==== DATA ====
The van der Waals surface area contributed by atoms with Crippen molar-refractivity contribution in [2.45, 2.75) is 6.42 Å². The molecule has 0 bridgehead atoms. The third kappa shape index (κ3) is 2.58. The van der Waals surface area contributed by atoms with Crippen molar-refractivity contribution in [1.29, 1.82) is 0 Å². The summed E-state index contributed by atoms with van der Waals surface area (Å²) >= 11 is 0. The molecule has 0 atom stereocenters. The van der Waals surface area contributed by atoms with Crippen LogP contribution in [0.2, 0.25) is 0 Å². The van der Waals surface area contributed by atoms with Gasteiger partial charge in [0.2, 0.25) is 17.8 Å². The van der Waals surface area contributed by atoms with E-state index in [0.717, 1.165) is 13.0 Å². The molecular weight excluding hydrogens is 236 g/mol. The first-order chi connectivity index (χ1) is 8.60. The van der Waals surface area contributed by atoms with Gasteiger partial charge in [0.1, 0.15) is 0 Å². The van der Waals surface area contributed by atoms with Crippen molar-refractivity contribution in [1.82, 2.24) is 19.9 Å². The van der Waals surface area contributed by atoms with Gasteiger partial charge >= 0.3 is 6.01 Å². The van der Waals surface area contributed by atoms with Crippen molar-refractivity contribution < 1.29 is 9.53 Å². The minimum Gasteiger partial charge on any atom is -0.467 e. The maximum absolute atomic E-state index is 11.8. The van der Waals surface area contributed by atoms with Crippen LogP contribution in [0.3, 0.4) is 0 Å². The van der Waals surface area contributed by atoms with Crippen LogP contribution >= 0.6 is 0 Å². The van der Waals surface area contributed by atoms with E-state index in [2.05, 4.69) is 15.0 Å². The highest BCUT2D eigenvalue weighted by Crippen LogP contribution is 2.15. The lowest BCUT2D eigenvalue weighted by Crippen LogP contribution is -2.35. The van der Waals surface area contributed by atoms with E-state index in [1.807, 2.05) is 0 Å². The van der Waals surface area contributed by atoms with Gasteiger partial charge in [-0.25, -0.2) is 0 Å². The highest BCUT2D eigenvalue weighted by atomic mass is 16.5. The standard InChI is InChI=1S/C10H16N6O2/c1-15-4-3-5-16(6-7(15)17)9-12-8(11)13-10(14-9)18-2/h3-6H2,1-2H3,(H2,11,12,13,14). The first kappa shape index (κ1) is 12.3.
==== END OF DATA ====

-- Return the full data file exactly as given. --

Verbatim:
The van der Waals surface area contributed by atoms with Crippen molar-refractivity contribution in [2.45, 2.75) is 6.42 Å². The molecule has 0 bridgehead atoms. The third kappa shape index (κ3) is 2.58. The van der Waals surface area contributed by atoms with Crippen molar-refractivity contribution in [1.29, 1.82) is 0 Å². The summed E-state index contributed by atoms with van der Waals surface area (Å²) >= 11 is 0. The molecule has 0 atom stereocenters. The van der Waals surface area contributed by atoms with Crippen LogP contribution in [0.2, 0.25) is 0 Å². The van der Waals surface area contributed by atoms with Gasteiger partial charge in [0.2, 0.25) is 17.8 Å². The van der Waals surface area contributed by atoms with E-state index in [0.717, 1.165) is 13.0 Å². The molecular weight excluding hydrogens is 236 g/mol. The first-order chi connectivity index (χ1) is 8.60. The van der Waals surface area contributed by atoms with Gasteiger partial charge in [0.1, 0.15) is 0 Å². The van der Waals surface area contributed by atoms with Crippen molar-refractivity contribution in [1.82, 2.24) is 19.9 Å². The van der Waals surface area contributed by atoms with Gasteiger partial charge >= 0.3 is 6.01 Å². The van der Waals surface area contributed by atoms with Crippen molar-refractivity contribution < 1.29 is 9.53 Å². The minimum Gasteiger partial charge on any atom is -0.467 e. The maximum absolute atomic E-state index is 11.8. The van der Waals surface area contributed by atoms with Crippen LogP contribution in [0.3, 0.4) is 0 Å². The van der Waals surface area contributed by atoms with Crippen LogP contribution >= 0.6 is 0 Å². The van der Waals surface area contributed by atoms with E-state index in [2.05, 4.69) is 15.0 Å². The highest BCUT2D eigenvalue weighted by Crippen LogP contribution is 2.15. The lowest BCUT2D eigenvalue weighted by Crippen LogP contribution is -2.35. The van der Waals surface area contributed by atoms with E-state index in [1.807, 2.05) is 0 Å². The van der Waals surface area contributed by atoms with Gasteiger partial charge in [-0.25, -0.2) is 0 Å². The highest BCUT2D eigenvalue weighted by atomic mass is 16.5. The standard InChI is InChI=1S/C10H16N6O2/c1-15-4-3-5-16(6-7(15)17)9-12-8(11)13-10(14-9)18-2/h3-6H2,1-2H3,(H2,11,12,13,14). The first kappa shape index (κ1) is 12.3.